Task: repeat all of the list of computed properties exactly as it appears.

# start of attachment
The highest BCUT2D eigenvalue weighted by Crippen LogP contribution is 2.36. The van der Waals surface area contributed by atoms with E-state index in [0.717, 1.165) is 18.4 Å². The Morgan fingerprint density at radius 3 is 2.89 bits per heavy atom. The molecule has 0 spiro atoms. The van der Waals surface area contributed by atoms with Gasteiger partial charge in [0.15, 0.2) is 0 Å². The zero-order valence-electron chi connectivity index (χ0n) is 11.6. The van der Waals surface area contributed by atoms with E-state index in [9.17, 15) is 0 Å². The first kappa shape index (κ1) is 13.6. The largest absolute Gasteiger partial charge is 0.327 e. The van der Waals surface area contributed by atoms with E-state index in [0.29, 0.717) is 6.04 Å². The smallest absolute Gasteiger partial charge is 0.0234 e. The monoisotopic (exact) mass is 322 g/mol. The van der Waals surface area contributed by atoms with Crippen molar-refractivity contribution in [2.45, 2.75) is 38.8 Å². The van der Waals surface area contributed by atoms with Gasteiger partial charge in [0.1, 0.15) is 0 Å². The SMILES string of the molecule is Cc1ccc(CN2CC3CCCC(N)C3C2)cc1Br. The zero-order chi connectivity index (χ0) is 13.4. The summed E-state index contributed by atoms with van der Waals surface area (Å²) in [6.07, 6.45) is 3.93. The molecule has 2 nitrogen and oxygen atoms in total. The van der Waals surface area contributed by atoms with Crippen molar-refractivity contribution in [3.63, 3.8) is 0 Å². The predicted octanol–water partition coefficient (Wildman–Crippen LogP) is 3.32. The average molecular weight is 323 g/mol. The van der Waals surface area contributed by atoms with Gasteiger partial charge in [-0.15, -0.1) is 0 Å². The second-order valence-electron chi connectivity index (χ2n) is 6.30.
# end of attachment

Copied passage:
The highest BCUT2D eigenvalue weighted by Crippen LogP contribution is 2.36. The van der Waals surface area contributed by atoms with E-state index in [0.717, 1.165) is 18.4 Å². The Morgan fingerprint density at radius 3 is 2.89 bits per heavy atom. The molecule has 0 spiro atoms. The van der Waals surface area contributed by atoms with Gasteiger partial charge in [0.15, 0.2) is 0 Å². The zero-order valence-electron chi connectivity index (χ0n) is 11.6. The van der Waals surface area contributed by atoms with E-state index in [9.17, 15) is 0 Å². The first kappa shape index (κ1) is 13.6. The largest absolute Gasteiger partial charge is 0.327 e. The van der Waals surface area contributed by atoms with E-state index in [0.29, 0.717) is 6.04 Å². The smallest absolute Gasteiger partial charge is 0.0234 e. The monoisotopic (exact) mass is 322 g/mol. The van der Waals surface area contributed by atoms with Crippen molar-refractivity contribution in [2.45, 2.75) is 38.8 Å². The van der Waals surface area contributed by atoms with Gasteiger partial charge in [0.1, 0.15) is 0 Å². The SMILES string of the molecule is Cc1ccc(CN2CC3CCCC(N)C3C2)cc1Br. The zero-order chi connectivity index (χ0) is 13.4. The summed E-state index contributed by atoms with van der Waals surface area (Å²) in [6.07, 6.45) is 3.93. The molecule has 2 nitrogen and oxygen atoms in total. The van der Waals surface area contributed by atoms with Crippen molar-refractivity contribution in [3.63, 3.8) is 0 Å². The predicted octanol–water partition coefficient (Wildman–Crippen LogP) is 3.32. The average molecular weight is 323 g/mol. The van der Waals surface area contributed by atoms with Gasteiger partial charge in [-0.15, -0.1) is 0 Å². The second-order valence-electron chi connectivity index (χ2n) is 6.30.